By Dawne Belloise
“Into the forest I go, to lose my mind and find my soul.” — John Muir
In the reckoning that can occur when walking deep into the surrounding aspen and pine forests, touching the sky from the top of a mountain or coming into a high alpine meadow filled with wildflowers, one can come to know the joy of peace and freedom we sense here in our valley. Colorado native Ivy Walker recognizes this aspect of nature and has endeavored to share it with others as nature-based therapy.
Ivy was born and raised in Wheat Ridge, where her father was a road construction worker, Vietnam veteran and she was the middle child with two brothers. Throughout her childhood, Ivy learned the love of the outdoors from her dad, who showed her how to fish, garden and grow her own food and flowers. She was part of the garden and even her name is derived from it, but that was because, she says, it was the only name her parents could agree on.
“I spent a large portion of my childhood weeding and gardening,” on what, Ivy recalls, were two city lots that her paternal grandparents’ home was on. And she observed nature from a child’s point of view, such as, “when the various flowers and plants emerged from winter slumber. It’s important to be in touch with that connection, that sense of nature when you grow up in the city,” she says although she feels that she grew up in a small town within Denver. “There’s so much nature to see in the city.”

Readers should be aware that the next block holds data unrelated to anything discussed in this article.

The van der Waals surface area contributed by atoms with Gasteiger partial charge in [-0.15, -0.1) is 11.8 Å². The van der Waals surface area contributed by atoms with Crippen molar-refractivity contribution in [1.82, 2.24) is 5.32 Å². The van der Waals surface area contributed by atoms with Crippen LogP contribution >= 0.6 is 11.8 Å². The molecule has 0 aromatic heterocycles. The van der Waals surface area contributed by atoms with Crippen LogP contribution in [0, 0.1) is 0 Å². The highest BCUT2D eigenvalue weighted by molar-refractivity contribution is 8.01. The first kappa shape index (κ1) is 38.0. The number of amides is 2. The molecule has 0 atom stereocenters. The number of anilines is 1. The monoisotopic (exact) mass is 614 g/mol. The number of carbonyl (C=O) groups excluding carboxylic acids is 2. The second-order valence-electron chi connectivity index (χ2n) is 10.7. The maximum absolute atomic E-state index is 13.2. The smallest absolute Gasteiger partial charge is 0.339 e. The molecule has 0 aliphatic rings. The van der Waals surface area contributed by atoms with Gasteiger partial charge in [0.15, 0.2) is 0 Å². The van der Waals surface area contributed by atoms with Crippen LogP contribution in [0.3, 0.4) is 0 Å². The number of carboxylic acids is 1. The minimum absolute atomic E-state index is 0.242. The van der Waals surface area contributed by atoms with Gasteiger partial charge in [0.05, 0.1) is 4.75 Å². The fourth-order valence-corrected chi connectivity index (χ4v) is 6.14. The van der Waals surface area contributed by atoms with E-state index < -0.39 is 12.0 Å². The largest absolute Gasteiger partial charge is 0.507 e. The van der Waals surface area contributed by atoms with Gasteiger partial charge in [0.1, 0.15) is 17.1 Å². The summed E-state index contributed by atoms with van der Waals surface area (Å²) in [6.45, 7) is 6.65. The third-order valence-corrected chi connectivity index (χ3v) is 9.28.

After her parents separated, her dad would take her camping. “Mom was my primary caretaker and my parents only lived a block apart after they divorced.”
“Art,” Ivy smiles, “was my first language. I was more of an artsy kid so it was big in my world early on. Going camping and noticing things in the garden is a decent snapshot of who I was,” she says and very much who she still is.
Ivy graduated from high school in 1990 and attended Colorado State University (CSU) to study art. “College life was great. It was wonderful to get to make art and to learn and read—those are my nerdy tendencies,” she laughs. “That’s what I like to do.” She signed up for classes in poetry, painting, drawing, ballet, “everything I always wanted to take,” and earned a BFA in printmaking in 1994.
After graduation, Ivy felt, “I just wanted to continue to create, work and exhibit art and build a life in that direction. One of the ways to be an artist and exhibit work is to become a professor. The colleges, in some ways, have replaced the patrons.”